How To Keep COVID-19 From Ruining Your Sex Life? We Asked The Experts
The coronavirus pandemic is putting pressure on every aspect of life — including relationships.
So what's the best way to keep a relationship healthy? WBEZ asked therapists Melissa Novak and Megan Salisbury about dating, breakups and sex. Here's what they had to say:
Can I have sex during the coronavirus pandemic?
If you don't live with a sexual partner, doctors and public health officials say don't touch. But that doesn't mean people aren't traveling to hook up.
Sex therapist Melissa Novak suggested having an honest conversation with your sexual partner about coronavirus exposure and COVID-19 risks.
Therapist Megan Salisbury said many of her clients are polyamorus and have multiple romantic partners. She said they need to have safety protocols to limit their individual risks of infection. That often means spending some time physically apart, she said.
How can I make dates feel substantial?
Therapist Megan Salisbury said enjoy what is currently possible. Schedule a virtual happy hour. Light candles and order out from the same restaurant. Send a date ingredients, and ask them to make up a recipe.
"Life was not what it was a month ago, but it doesn't mean it needs to be boring," she said. You can still have a 'hot date.' "
If you're at home, dress up for one another and try new activities. Board games and puzzles are a great way to pass the time, Salisbury said.
How do I enjoy a virtual sex life?
With some creativity, said therapist Megan Salisbury, who recommends sending risque texts, photos and using sex toys. She suggested the remotely controlled, sex toy We-Vibe.
She also said it's OK to grieve the loss of physical touch.
"We often conceptualize grief as a formal process," Salisbury said. "But grieving is loss. We grieve redefining a relationship. We grieve a friendship we've moved past. We grieve a lot of things."
Sex therapist Melissa Novak suggested writing a romantic letter or send an article of clothing in the mail. If you struggle to write, send a link to an erotic story instead.
"It can be explicit or implicit as you'd like," she said. "It doesn't have to be the sort of traditional phone sex type of thing. It can just be a shared experience that you're self pleasuring hearing the other person on the line. Or telling them when you get off the phone that 'I'm gonna go pleasure myself and think of you.' "
How do I break up with someone while social distancing?
Sex therapist Melissa Novak said she's telling her clients to not make life-altering decisions during a public health crisis. But if it's necessary — be clear, concise and be prepared for them to be angry.
"A lot of people don't want any repercussions of the fact that this person is going to be hurt by something I'm going to do," she said. "Just because someone is going to be hurt doesn't mean you shouldn't do it. What it means is you have to tolerate that."
Be mindful of how supported your ex will be when you're gone. Reach out to their friends or family if you think they need it.
I miss touch — how can I fill the void?
Sex therapist Melissa Novak said to think about what you lack emotionally from physical touch and find the closest substitute.
"Self touch towards erotic pleasure, self touch toward soothing pleasure, self touch toward pain reliving pressure," she said. "When somebody says, 'I really want physical affection,' they should ask themselves — well, what is that? What is about somebody else touching your arms? Think creatively that we can do that."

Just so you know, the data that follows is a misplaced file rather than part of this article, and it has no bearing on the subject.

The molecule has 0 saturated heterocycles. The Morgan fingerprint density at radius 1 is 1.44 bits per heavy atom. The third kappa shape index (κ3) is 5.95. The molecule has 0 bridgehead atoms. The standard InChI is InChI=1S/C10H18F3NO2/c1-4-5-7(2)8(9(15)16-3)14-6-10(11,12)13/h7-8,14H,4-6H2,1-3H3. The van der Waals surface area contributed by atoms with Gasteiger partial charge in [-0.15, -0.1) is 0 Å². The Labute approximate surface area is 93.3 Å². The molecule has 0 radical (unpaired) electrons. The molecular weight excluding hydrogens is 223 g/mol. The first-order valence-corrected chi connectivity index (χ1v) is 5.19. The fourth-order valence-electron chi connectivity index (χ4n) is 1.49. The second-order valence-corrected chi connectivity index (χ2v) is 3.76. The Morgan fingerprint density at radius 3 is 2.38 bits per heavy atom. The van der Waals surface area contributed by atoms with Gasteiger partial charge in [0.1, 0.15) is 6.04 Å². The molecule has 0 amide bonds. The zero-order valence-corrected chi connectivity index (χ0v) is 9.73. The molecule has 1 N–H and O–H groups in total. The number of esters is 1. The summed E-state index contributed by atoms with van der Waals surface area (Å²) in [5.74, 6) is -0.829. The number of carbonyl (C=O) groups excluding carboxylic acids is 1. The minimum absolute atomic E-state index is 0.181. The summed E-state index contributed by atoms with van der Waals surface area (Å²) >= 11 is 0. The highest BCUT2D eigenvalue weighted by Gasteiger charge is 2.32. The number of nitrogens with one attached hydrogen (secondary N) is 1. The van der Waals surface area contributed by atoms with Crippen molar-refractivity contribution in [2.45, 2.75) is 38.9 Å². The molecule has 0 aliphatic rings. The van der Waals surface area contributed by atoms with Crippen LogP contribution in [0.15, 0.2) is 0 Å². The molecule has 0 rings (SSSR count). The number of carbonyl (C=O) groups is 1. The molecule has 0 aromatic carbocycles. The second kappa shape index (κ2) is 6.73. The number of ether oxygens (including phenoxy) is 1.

How can I keep a new romantic connection alive?
Sex therapist Melissa Novak said it depends whether you view distance as a barrier or an opportunity to strengthen your connections. For some, it is a good time to foster trust, dependability and reliability.
Novak said people in new relationships often have a deep desire to be around their partner all the time. They may be tempted to talk on the phone until 3 a.m., but should regulate their conversations so they still want to talk more the next day.
Distance also can carry an erotic charge, and she said harnessing that longing and anticipation is a good strategy. But keep in mind that it's not sustainable 100% of the time.
"Eventually we all get burned out," she said. "There is a weight that comes with this pandemic. "The big thing that we have to work on is trying to [communicate] in a more lighthearted way. Not just having serious conversations — how do you insert levity and playfulness?"
How do I manage being holed up with my partner?
Therapist Megan Salisbury said life during the stay at home order is a chance to interact with our partners in new and creative ways. But people should also carve out alone time.
Assign separate errands to give each other space. Substitute the time you normally commute to work with a walk.
Do your best to communicate your feelings and needs honestly. When a conversation gets heated — hit the pause button.
"We're allowing ourselves opportunity to deescalate individually and as a couple emotionally," Salisbury said, and suggested reaching out to a couple's therapist if you can't resolve the problem. Many offer single video sessions.
Sex therapist Melissa Novak said to lower your expectations for your partner, and recognize you may not be able to fully meet eachothers needs.
"Realize that we're in a really crazy scenario," she said. "People often think, 'Well because this is happening in my relationship that means there is something wrong with this relationship,' when there is really something wrong with this situation."
Novak is Clinical Social Worker and Certified Sex Therapist who teaches at University of Chicago. Salisbury is a Clinical Social Worker who owns and operates Spoken Balance in the Merchandise Mart.
Vivian McCall is a news intern for WBEZ.
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